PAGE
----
Press Releases

February 20, 2013

Signing of Japanese ODA Loan Agreements with the People's Republic of Bangladesh
–Largest Loan Ever for Development Assistance in Bangladesh, a Newly Emerging Nation Drawing Much Attention–

PhotoMd. Abul Kalam Azad, Secretary Economic Relations Division, Ministry of Finance and Takao Toda, Chief Representative JICA Bangladesh Office shook hands after the signing.

1. On February 20, the Japan International Cooperation Agency (JICA) signed Japanese ODA loan agreements with the Government of the People's Republic of Bangladesh at Dhaka to provide an ODA loan of up to a total of 70.693 billion yen for assistance for three projects.

2. Bangladesh has a population of approximately 150 million people, the eighth largest in the world, and it has maintained an economic growth averaging six percent over the past 10 years mainly through the development of the garment industry. The sole Least Development Country (LDC) among the countries designated as the Next 11, [1] Bangladesh has attracted attention from foreign companies, including those in Japan, in recent years as a promising newly emerging nation, and one that can be considered part of a China-plus one strategy, in which a company locates a production base or investment in one country outside of China as a way to hedge against manufacturing and other risks. However, as private economic activities have become more active, the inadequacy of infrastructure around the country in terms of quantity and quality has hindered further economic growth and investment. In Greater Dhaka, with approximately 15 million people, the building of urban transportation infrastructure such as public transportation is not keeping pace with the rapidly rising population, and traffic congestion and air pollution are severe. Inadequate capital and other factors have caused delays in constructing new power plants and laying transmission lines, so that the power supply cannot keep pace with the demand, which is rising rapidly with economic development, necessitating long, rolling blackouts. The three projects for which loan agreements were signed will provide assistance to improve these conditions.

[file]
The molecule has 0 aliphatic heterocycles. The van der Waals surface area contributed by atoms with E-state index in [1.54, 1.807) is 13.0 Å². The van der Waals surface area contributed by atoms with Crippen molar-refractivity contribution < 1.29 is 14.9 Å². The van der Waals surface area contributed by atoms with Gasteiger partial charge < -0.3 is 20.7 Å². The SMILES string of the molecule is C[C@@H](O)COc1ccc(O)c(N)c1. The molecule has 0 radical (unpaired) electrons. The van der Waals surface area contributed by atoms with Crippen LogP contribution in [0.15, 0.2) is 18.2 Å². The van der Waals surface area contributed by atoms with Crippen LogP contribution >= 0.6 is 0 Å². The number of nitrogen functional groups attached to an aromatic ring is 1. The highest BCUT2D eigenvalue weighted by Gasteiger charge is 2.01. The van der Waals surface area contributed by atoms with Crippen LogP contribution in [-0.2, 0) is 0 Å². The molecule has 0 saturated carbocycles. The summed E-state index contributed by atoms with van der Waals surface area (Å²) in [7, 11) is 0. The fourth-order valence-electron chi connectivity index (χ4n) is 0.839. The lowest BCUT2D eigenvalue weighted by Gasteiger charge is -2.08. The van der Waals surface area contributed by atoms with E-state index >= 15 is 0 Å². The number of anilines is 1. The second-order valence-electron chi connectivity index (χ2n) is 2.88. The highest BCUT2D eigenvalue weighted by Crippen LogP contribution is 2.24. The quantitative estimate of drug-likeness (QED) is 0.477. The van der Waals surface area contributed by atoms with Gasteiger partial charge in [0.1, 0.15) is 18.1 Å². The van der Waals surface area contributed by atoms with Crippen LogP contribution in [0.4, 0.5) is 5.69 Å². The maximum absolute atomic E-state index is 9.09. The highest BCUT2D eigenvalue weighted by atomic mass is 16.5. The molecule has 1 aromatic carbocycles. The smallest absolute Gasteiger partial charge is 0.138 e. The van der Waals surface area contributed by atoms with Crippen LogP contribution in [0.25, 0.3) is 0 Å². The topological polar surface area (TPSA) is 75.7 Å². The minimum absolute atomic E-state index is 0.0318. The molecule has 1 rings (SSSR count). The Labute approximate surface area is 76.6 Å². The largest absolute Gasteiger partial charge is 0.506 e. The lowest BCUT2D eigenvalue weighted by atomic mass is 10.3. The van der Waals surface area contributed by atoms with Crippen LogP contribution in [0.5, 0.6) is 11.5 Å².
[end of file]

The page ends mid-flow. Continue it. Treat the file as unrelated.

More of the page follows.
3. The characteristics of the three projects financed by the Japanese ODA loans provided by the agreement are described below.

(1) Changing Dhaka, a city of severe traffic congestion–constructing the first urban rapid transit railway in Bangladesh–